Political upsets happen, and they are never based on abandoning all hope because of polls. A favorable turn of events can help. More likely, however, they require a critical mass of pro-Democratic activists to embrace the challenge with undaunted determination. Such an activist coalition would include Democratic candidates, their staffs, Democratic party workers, blogosphere and community activists and progressive journalists, ideally working together as much as possible in harmonizing messaging and tapping the power of their formidable echo-chamber. If the GOP’s edge has been Party discipline, as seems a fair assessment, the Dems’ edge could be a more advanced echo-chamber that now reaches nearly all homes in suburban swing districts.
The stakes are enormous. Imagine what Democrats could do with a real majority of progressives in their congressional ranks, which could be a small as 3 Senate pick-ups and a dozen House seats. Unlikely, probably – but not totally out of the range of possibility given a little luck and some hard work.
On the outside chance that ‘creative visualization’ can have some political benefits, let’s entertain event scenarios in which the Democrats actually gain Senate and House seats in the 2010 midterms. In no particular order, here’s a few:
Our military captures/destroys bin Laden and al Qeda’s top leaders at the optimum moment, sometime between the end of summer and the November vote. Barring the apprehension of bin Laden, however, it’s not easy to visualize any great military victories in Afghanistan before November that could benefit the President’s party.
The economy starts to bloom more energetically than expected. This may be our best shot. There are some signs of an upturn in the making.
Democratic memes concerning health care reform take root in swing voter attitudes (Some combination of “Damn, this health reform deal is better than I thought” and “Jeez, those Republicans really have no credible alternatives). This is one of the few ways Democratic activists can have a deliberate impact. And, President Obama’s strategy of letting congress shape health care reform, without much white house involvement, now looks pretty good, in comparison to the Clinton Administration’s more ‘hands on’ strategy.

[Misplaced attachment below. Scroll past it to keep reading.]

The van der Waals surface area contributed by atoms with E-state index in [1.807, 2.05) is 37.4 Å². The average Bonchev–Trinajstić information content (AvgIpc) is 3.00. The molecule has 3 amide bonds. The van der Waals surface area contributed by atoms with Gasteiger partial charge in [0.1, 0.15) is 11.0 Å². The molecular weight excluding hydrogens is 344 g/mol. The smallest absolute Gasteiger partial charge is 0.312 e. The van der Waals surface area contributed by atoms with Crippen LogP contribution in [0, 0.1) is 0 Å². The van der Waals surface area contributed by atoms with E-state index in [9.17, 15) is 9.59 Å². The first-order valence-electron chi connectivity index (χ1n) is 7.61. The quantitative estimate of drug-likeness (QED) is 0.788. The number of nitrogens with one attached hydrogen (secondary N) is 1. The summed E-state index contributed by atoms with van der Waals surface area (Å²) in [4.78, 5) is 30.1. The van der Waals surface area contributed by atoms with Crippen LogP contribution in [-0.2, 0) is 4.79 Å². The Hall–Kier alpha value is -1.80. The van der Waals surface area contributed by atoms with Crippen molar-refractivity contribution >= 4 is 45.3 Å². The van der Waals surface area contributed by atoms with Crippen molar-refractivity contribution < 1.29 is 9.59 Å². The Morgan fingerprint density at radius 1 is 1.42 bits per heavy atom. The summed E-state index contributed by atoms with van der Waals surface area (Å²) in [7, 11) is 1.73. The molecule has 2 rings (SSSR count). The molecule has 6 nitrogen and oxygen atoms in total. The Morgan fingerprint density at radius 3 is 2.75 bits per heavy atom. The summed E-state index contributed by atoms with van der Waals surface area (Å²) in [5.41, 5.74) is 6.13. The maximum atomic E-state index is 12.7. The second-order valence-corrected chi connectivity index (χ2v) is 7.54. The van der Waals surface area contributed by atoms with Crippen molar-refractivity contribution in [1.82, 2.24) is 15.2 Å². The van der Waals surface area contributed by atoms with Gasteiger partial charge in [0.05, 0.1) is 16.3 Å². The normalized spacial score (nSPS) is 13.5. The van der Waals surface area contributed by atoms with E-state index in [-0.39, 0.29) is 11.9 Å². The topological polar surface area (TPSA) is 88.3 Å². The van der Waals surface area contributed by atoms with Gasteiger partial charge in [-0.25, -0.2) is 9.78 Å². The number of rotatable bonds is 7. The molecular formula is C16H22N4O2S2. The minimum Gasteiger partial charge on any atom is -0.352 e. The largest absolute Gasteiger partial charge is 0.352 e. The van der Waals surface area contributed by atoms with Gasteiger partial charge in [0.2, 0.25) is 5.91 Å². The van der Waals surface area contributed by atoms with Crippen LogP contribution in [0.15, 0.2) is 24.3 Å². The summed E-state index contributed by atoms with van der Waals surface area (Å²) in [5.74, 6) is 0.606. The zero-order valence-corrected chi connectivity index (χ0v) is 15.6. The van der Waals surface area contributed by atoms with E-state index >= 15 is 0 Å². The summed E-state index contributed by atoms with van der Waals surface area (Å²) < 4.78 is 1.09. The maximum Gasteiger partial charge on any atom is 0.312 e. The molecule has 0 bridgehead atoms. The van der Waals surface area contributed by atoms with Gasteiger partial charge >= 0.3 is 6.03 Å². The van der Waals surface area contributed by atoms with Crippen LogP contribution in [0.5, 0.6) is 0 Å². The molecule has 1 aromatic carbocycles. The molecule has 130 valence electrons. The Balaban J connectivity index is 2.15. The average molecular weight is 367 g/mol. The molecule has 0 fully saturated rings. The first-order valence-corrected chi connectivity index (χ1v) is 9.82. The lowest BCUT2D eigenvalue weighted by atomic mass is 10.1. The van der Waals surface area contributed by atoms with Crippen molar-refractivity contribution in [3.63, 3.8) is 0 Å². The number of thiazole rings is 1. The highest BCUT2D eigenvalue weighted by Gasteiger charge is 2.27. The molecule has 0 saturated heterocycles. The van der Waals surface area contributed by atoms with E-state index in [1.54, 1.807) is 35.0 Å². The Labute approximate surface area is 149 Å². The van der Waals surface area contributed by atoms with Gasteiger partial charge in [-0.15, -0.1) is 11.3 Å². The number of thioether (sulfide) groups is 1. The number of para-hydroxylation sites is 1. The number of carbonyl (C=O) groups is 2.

The progressive blogosphere should develop some new ways to reach out to a broader constituency, instead of preaching to already-converted liberals. Democrats in general need some creative initiatives to reach swing voters with memes and messages in key districts. Outlets like YouTube and streaming video in general open up new realms of message transmission, although they won’t be widely rooted among less than tech-savvy voters until a couple of mid-terms later. The time is ripe, however, for some creative meme propagation.
Another rash of GOP scandals kicks in. Always possible, given the greed-driven basis of many Republican campaigns, though fortuitous timing is unlikely.
In the longer term, it’s clear that Democrats have to develop a program to increase turnout in off-year elections, particularly among friendly constituencies. Some innovative ideas are urgently-needed here. We should also support a program to accelerate naturalization to increase the universe of Dem-favoring registered voters.
No doubt there are other possible events and trends that could flip to Nov 2nd outcome in Democrats’ favor. The biggest mistake would be to say, “Well, the President’s Party always loses seats in the mid-terms,” and cede unnecessary ground to the Republicans. Even given a favorable turn of events, heightened Democratic activism is needed for our optimum performance in the 2010 mid-terms. Our best possible New Year’s resolution would be to sound the knell for mid-term apathy in the Democratic Party.